The Strongest Emotional Trigger For Smoking Could Be Sadness

by | Mar 12, 2020 | Health

“Pleasure and just an overall good feeling” — this is the most likely answer you’ll get if you ask someone why they’re smoking. And it’s true: the nicotine in cigarettes can eventually result in feelings of euphoria and an elevated mood.

But ask a smoker why they smoke, and you will come across a myriad different reasons triggered by different experiences. These could include stress, anger, joy, fatigue, sociability and so on. With over one billion cigarette smokers in the world, the reason could literally be anything.

But a new study by Harvard University researchers found that sadness, specifically, provokes the use of cigarettes more than any other negative emotion. And sad feelings don’t only provoke cigarette use among smokers, but can actually lead to the use of cigarettes in non-smokers (more than any other negative emotion).

READ MORE: “I Tried Everything To Give Up Smoking — This Is The Only Thing That Worked”

“The conventional wisdom in the field was that any type of negative feelings, whether it’s anger, disgust, stress, sadness, fear, or shame, would make individuals more likely to use an addictive drug,” lead researcher Dr Charles Dorison said in a statement.

“Our work suggests that the reality is much more nuanced than the idea of ‘feel bad, smoke more.’ Specifically, we find that sadness appears to be an especially potent trigger of addictive substance use.”

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How did they reach this conclusion?

The researchers analysed four different studies — ranging from data from a national survey of more than 10 000 individuals done over 20 years, to experimentally designed studies to look at the effect of negative emotions on substance use, and more specifically, tobacco. The central finding was that sadness significantly increased people’s cravings to smoke more than any other negative emotion.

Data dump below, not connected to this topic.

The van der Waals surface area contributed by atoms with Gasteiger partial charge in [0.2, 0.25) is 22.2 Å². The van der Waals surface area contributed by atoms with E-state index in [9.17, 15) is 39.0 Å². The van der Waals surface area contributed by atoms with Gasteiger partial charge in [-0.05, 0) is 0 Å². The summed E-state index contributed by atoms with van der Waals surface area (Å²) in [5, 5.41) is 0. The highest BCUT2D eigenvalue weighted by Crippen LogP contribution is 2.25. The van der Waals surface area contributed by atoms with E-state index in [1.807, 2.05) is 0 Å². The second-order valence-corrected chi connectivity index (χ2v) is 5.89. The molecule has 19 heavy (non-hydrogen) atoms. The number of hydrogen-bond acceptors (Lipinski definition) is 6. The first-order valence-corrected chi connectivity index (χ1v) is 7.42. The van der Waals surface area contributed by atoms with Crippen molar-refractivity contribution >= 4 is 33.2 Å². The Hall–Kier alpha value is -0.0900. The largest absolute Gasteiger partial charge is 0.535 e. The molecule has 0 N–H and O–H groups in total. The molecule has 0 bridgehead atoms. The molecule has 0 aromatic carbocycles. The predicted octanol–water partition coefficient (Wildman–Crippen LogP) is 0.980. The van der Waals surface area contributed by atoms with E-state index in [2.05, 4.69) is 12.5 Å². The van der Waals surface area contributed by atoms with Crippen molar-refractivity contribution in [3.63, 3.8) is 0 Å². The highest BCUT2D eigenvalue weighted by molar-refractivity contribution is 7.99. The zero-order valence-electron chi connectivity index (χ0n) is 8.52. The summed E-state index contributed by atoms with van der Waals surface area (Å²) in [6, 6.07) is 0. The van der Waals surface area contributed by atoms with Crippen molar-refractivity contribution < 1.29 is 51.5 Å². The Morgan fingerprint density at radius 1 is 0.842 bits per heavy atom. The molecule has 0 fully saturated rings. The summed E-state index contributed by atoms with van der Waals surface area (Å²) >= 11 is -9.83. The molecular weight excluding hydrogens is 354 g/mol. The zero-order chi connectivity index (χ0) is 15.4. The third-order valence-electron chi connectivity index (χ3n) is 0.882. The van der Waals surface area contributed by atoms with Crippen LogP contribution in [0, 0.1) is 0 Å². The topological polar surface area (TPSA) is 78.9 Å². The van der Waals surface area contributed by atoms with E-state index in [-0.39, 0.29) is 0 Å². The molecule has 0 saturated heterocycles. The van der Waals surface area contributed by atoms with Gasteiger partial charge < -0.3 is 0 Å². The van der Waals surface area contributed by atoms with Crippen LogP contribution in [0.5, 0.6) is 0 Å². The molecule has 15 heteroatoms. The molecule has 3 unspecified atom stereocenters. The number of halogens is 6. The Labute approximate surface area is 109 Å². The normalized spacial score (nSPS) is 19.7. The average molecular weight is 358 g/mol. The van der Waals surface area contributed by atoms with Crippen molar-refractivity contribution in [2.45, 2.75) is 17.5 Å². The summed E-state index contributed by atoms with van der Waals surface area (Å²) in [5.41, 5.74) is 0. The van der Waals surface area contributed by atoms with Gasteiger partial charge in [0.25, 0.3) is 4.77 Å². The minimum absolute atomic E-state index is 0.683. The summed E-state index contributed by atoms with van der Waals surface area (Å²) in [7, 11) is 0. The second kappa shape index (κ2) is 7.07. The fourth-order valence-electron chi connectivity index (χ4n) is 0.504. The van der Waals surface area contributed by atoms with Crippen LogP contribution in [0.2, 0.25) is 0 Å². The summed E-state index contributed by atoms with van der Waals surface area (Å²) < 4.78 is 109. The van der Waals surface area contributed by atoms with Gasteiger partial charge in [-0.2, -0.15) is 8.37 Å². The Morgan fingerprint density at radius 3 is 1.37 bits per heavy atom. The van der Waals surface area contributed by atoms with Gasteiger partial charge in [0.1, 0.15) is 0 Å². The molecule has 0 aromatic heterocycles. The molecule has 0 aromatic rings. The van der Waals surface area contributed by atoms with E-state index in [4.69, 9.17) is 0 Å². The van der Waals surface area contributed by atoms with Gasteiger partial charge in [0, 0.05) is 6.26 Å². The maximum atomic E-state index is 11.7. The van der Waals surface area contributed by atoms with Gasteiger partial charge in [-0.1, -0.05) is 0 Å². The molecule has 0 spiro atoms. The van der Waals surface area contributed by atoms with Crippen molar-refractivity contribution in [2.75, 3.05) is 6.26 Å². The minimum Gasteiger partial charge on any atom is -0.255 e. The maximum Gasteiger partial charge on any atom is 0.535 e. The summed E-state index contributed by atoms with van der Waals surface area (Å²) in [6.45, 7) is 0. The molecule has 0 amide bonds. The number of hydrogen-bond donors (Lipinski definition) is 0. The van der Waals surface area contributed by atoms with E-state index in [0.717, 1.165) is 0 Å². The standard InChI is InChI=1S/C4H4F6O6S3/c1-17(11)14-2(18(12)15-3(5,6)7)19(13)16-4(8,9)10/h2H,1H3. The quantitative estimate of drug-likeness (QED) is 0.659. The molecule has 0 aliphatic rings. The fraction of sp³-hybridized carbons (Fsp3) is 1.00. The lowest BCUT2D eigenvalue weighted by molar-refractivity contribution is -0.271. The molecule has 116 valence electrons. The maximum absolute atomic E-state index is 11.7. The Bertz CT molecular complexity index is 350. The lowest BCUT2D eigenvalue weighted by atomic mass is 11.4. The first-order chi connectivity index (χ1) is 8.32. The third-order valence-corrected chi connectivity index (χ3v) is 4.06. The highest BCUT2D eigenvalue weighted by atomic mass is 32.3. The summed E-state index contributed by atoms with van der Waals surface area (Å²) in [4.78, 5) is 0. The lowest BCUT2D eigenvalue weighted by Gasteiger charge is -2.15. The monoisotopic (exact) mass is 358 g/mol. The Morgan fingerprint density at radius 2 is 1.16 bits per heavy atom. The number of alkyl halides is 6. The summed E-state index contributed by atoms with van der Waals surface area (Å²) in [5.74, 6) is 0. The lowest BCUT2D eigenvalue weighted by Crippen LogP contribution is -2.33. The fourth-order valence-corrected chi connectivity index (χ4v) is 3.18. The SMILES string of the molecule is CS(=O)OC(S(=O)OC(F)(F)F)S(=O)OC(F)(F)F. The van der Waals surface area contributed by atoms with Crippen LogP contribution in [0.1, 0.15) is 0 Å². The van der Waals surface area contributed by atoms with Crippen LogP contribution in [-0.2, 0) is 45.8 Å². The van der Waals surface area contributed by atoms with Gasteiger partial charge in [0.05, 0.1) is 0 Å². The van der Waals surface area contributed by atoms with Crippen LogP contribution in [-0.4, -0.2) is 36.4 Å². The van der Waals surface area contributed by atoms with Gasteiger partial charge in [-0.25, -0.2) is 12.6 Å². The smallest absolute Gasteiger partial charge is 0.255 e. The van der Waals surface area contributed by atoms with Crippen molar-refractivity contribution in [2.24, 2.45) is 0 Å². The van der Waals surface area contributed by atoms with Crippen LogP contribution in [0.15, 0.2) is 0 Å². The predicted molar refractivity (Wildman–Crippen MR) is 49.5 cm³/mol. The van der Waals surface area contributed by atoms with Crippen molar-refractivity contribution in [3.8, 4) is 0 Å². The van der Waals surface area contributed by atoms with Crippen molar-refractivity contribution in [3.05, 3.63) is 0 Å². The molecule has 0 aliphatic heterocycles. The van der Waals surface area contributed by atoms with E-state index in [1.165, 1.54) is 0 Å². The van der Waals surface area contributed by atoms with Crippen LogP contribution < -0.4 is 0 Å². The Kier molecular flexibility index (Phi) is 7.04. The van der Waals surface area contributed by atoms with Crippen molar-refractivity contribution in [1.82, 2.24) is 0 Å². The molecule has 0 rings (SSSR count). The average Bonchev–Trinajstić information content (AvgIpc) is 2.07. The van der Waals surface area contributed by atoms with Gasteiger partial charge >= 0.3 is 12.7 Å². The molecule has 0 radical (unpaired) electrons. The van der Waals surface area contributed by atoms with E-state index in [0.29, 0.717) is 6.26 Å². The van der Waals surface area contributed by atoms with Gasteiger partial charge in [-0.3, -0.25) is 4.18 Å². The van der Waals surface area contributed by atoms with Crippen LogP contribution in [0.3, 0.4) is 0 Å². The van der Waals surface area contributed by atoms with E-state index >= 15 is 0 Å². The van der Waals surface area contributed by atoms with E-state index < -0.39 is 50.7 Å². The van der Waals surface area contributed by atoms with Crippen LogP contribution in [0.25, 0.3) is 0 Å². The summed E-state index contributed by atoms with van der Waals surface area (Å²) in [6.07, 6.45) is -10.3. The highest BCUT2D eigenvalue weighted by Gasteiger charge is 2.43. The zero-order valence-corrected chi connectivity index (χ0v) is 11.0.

Over and above finding that sadness was the leading emotional trigger, researchers also found that sadness was the leading negative emotion for relapsing back into smoking even 10 to 20 years later. Participants who found themselves in what the study refers to as ‘sad conditions’ were also observed to have inhaled longer and deeper per puff.

Why the specificity matters

Now you might be thinking: “Okay, anyone could have guessed that — why was science needed to back it up?” That’s a good question that the study text answers.

“The epidemic of deaths attributable to addictive substances, including tobacco, highlights the need to better understand ways in which emotions drive substance craving and consumption,” the study says.

READ MORE: “I Tried Vaping To Quit Smoking — And This Is Why I Failed”

It goes on to explain that these results, and this type of specificity, can have a far-reaching impact on the design of anti-smoking public service announcements. Think of all the anti-smoking content you’ve seen on different platforms, it’s always a dark image that — in simple terms —  gives off ‘sad vibes’.

“[This] could unintentionally increase cigarette cravings among smokers if they do trigger sadness,” the study says.

Dr Dorison believes that understanding this nuance/detail, and not just simply generalising it to undefined negative emotions, is important in shedding a light on addressing the epidemic that is smoking.

“We need insights across disciplines, including psychology, behavioural economics, and public health, to confront this threat effectively.”

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